Many legal experts view this case, not as a "law-breaking" case, but as a "law-making" case.  The Court indicated that certain aspects of this case may be creating new law as well.
Nissan Motor is now asking the Court to transfer nissan.com to them entirely.  The potential loss of a domain name in this fashion may set the wrong precedent for future cases and will open the door for any deep-pocket corporation to do the same.  This may become "the law of the land" by being solely based on "the law of the jungle", and could affect you or someone you know.


DECEMBER - 2002,  Final Injunction.
The district court issued a final Judgment allowing Nissan Computer to keep its nissan.com and nissan.net domain names, but restricted our rights to do the following:
1. Posting Commercial content at nissan.com and nissan.net;
2. Posting advertising or permitting advertising to be posted by third parties at nissan.com and
    nissan.net;
3. Posting disparaging remarks or negative commentary regarding Nissan Motor Co., Ltd.
    or Nissan North America, Inc. at nissan.com and nissan.net;
4. Placing, on nissan.com or nissan.net, links to other websites containing commercial content,
    including advertising; and
5. Placing, on nissan.com or nissan.net, links to other websites containing disparaging remarks or
    negative commentary regarding Nissan Motor Co., Ltd. or Nissan North America.
After reviewing this and other rulings of the district court, we believed that the only practical option was to appeal.  One of the key reasons for the appeal is that we considered this injunction to be a clear violation of our "First Amendment Rights" as it is to every American citizen's constitutional rights.  This is not only my opinion, but the opinion of many experts, such as Mr. Paul A. Levy of Public Citizen Litigation Group which submitted an Amicus Brief
(PDF) to the 9th circuit court of appeals, in support of our motion for a limited stay of the District Court's permanent injunction insofar as such ruling abridged our First Amendment rights.


OCTOBER - 2003,  Appeal Initial Motion.
Nissan Computer filed its Opening Brief (PDF) to the 9th circuit court of appeals, addressing the district court's rulings on:
A. Trademark Dilution
B. Trademark Infringement
C. Final Injunction
NOTE: It's a long brief, but will allow you to better understand the merits of this case.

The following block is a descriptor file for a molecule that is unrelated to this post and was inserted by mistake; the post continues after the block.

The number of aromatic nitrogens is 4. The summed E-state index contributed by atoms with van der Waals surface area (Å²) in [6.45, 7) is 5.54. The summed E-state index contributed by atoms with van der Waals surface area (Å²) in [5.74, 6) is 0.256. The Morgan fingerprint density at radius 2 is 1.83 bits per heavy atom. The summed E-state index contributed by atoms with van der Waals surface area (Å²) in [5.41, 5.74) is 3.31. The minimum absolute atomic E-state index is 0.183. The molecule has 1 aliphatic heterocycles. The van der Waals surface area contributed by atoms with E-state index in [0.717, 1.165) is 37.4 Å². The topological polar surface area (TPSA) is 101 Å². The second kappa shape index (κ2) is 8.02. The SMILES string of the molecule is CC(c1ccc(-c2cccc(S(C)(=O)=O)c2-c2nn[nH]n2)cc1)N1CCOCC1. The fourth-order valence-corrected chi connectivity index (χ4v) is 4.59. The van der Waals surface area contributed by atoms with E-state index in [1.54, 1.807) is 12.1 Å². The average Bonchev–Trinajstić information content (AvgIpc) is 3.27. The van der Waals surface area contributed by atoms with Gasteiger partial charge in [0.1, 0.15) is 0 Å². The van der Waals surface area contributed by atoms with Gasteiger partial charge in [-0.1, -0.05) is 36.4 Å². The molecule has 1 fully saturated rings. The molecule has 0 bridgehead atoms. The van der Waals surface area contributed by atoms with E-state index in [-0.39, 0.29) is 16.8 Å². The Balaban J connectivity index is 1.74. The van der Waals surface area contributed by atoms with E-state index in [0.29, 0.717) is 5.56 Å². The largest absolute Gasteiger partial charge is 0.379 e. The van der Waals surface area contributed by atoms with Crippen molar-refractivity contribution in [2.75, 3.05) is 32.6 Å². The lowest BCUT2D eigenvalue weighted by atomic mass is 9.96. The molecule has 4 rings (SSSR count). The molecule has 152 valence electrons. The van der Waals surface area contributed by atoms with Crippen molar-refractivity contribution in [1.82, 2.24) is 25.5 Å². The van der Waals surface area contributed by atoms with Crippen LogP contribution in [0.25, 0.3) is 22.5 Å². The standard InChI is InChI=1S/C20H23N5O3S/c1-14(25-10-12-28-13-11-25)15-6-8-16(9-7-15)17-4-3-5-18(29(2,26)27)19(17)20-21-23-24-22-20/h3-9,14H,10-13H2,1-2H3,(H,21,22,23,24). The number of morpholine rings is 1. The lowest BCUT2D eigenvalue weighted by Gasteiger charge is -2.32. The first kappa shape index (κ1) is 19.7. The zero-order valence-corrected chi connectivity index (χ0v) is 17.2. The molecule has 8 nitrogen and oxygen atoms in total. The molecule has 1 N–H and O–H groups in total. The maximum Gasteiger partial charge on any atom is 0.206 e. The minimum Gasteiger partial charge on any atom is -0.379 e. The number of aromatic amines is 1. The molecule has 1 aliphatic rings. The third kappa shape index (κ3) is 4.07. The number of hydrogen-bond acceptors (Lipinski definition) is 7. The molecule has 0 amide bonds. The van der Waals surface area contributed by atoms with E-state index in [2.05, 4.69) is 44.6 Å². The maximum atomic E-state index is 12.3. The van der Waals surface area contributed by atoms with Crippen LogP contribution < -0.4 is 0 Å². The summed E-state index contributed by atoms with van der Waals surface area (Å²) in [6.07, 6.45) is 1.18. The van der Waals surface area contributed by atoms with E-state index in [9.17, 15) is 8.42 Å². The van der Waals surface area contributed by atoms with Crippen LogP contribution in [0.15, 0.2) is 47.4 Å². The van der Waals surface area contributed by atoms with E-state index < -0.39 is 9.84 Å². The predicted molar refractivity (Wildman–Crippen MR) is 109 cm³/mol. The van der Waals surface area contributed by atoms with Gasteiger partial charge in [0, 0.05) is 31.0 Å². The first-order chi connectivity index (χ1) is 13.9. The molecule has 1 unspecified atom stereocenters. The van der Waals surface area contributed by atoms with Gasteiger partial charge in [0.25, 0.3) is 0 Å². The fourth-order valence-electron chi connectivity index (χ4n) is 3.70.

JANUARY - 2004,  Appeal Reply Motion.
Nissan Motor filed a consolidated brief opposing Nissan Computer's opening brief and a cross appeal on:
A. Trademark Infringement.
B. Final Injunction.
C. Requesting the court to force transfer Nissan.com to them.

Nissan Computer filed a Consolidated Brief
(PDF) opposing NMC's cross appeal and replying to their opposition.


AUGUST - 2004,  Appeal Ruling.
The 9th Circuit Court of Appeals has issued a ruling reversing the case and remanding it back to the District Court. In a Published Opinion (PDF) the Appellant Court rejected Nissan Motor's cross appeal and reversed the District Court's ruling against Nissan Computer on Dilution and the broad scope of the Final Injunction.
Not to our surprise, Nissan Motor filed a motion for rehearing by the 9th Circuit's panel and a rehearing en banc (a rehearing by all of the Court of Appeals Judges).  On September 23rd 2004, the 9th Circuit issued an Order, denying Nissan Motor's motion for rehearing and rehearing en banc.


DECEMBER - 2004,  Petition to the U.S. Supreme Court.
Nissan Motor filed a Petition for a "Writ of Certiorari" to the U.S. Supreme Court, seeking review of the Appellant Court ruling on the Infringement and First Amendment issues.


APRIL - 2005,  U.S. Supreme Court Order.
The U.S. Supreme Court has issued an Order, (PDF) Denying Nissan Motor's Petition for a "Writ of Certiorari".


In another example of Nissan Motor's flexing its corporate might, age old eminent domain laws have been rewritten in Mississippi allowing the State to take land and homes from local landowners for the sole private benefit of Nissan Motors.  How the State of Mississippi was "convinced" to change these laws is unclear, but it is clear that local individuals are being deprived of their property rights so Nissan Motors can build its own plant.
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Public attention to this type of corporate behavior is most important.  We are asking for your continued and crucial support by contacting the media and stating the importance of bringing these facts to the public.  Remember that it was Public Opinion and Awareness that ended the Soviet Union, not missiles.  Together we can make a difference and help in keeping our freedom intact, for us, for our children and for our grandchildren.